The results indicate that the context brands produced contrast effects on the attribute evaluation in the immediate condition and in the two-day delay condition. No differences were found between the immediate and the two-day delay conditions. This suggests that the same brands were recruited to form a standard of comparison in both the immediate and delay conditions and that the recruited brands do not have to be primed to produce contrast effects.

The fourth experiment is also a 2 x 2 between subjects design with two levels of Context Brand (High Acceleration/Low Fuel Economy, Low Acceleration/High Fuel Economy), and two levels of Memory Task (Memory Task and No Memory Task). Care is taken in designing the memory task, so that subjects can read the information about the target brand, but cannot do further processing of it.

Again, the context brands produced contrast effects on the attribute evaluations in both the Memory Load and No Memory Load conditions. There were no significant differences in the attribute evaluations between Memory Load and No Memory Load conditions. This indicates that little cognitive effort is required to generate alternatives, form standards of comparisons, attribute evaluations and attitudes.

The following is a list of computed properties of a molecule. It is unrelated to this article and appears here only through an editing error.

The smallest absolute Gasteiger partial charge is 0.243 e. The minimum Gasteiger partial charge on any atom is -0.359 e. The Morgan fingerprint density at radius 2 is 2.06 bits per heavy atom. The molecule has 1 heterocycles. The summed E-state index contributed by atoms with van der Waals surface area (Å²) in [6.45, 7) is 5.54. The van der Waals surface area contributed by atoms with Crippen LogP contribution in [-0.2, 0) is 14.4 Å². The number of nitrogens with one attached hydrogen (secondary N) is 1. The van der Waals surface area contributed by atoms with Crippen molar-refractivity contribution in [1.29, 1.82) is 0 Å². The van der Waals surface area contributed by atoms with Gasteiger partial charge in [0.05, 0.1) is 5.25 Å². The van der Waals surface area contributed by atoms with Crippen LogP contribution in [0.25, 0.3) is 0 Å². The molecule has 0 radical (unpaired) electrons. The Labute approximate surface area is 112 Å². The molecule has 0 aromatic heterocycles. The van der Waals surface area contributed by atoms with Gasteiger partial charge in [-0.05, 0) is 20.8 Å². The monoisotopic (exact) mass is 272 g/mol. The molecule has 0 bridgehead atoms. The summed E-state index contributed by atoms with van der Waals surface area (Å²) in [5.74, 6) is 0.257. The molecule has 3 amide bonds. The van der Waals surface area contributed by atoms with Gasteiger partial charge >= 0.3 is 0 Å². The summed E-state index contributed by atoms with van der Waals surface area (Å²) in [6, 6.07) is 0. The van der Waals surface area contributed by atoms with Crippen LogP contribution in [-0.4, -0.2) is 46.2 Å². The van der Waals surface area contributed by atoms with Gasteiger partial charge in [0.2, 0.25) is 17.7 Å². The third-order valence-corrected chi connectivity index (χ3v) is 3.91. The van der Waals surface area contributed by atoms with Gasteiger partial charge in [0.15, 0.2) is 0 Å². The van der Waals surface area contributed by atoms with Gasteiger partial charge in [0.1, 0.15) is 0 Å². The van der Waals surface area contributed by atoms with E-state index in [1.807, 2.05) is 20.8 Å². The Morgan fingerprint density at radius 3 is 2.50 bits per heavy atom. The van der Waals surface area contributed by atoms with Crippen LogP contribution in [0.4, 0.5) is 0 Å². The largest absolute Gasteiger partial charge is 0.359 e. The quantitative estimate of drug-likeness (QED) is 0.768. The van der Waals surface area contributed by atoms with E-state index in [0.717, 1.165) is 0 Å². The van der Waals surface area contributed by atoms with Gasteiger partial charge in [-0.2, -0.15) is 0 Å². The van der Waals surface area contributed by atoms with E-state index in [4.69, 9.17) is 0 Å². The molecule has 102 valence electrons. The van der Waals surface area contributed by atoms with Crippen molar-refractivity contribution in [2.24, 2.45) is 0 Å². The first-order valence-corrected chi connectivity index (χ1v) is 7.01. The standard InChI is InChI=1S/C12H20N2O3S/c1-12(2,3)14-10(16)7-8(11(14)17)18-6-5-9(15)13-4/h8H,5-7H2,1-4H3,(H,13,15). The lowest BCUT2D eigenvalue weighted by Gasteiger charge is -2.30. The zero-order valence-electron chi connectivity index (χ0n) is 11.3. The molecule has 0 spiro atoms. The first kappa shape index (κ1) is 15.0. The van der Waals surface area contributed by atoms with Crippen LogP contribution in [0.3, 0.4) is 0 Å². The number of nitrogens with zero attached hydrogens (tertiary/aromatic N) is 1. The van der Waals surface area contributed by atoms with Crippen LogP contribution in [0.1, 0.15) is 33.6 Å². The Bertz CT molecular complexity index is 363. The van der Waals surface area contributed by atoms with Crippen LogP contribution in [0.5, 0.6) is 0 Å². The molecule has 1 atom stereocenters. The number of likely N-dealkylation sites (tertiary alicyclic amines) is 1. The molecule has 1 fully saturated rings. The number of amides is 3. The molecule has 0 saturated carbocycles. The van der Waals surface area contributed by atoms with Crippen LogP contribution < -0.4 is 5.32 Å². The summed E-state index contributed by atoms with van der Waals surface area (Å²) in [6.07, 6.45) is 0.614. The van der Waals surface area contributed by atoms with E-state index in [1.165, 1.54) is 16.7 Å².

In summary, the results of the four experiments provide strong support for the model.

REFERENCES

Fishbein, Martin and Icek Ajzen (1975), Belief, Attitude, Intention and Behavior, Reading, MA: AddisonBWesley.

Herr, Paul M.(1989),"Priming Price: Prior Knowledge and Context Effects," Journal of Consumer Research, 16 (June), 67-75.

Herr, Paul M. (1986), "Consequences of Priming: Judgment and Behavior," Journal of Personality and Social Psychology, 51 (December), 1106-1115.

Kahneman, Daniel and Dale T. Miller (1986), "Norm Theory: Comparing Reality to Its Alternatives," Psychological Review, 93 (April), 136-153.

Schwartz, N. and H. Bless (1992) "Constructing Reality and its Alternatives: Assimilation and Contrast Effects in Social Judgment", in L.L. Martin and A. Tessor (eds.) The Construction of Social Judgments, Hillsdale, N.J.: Erlbaum.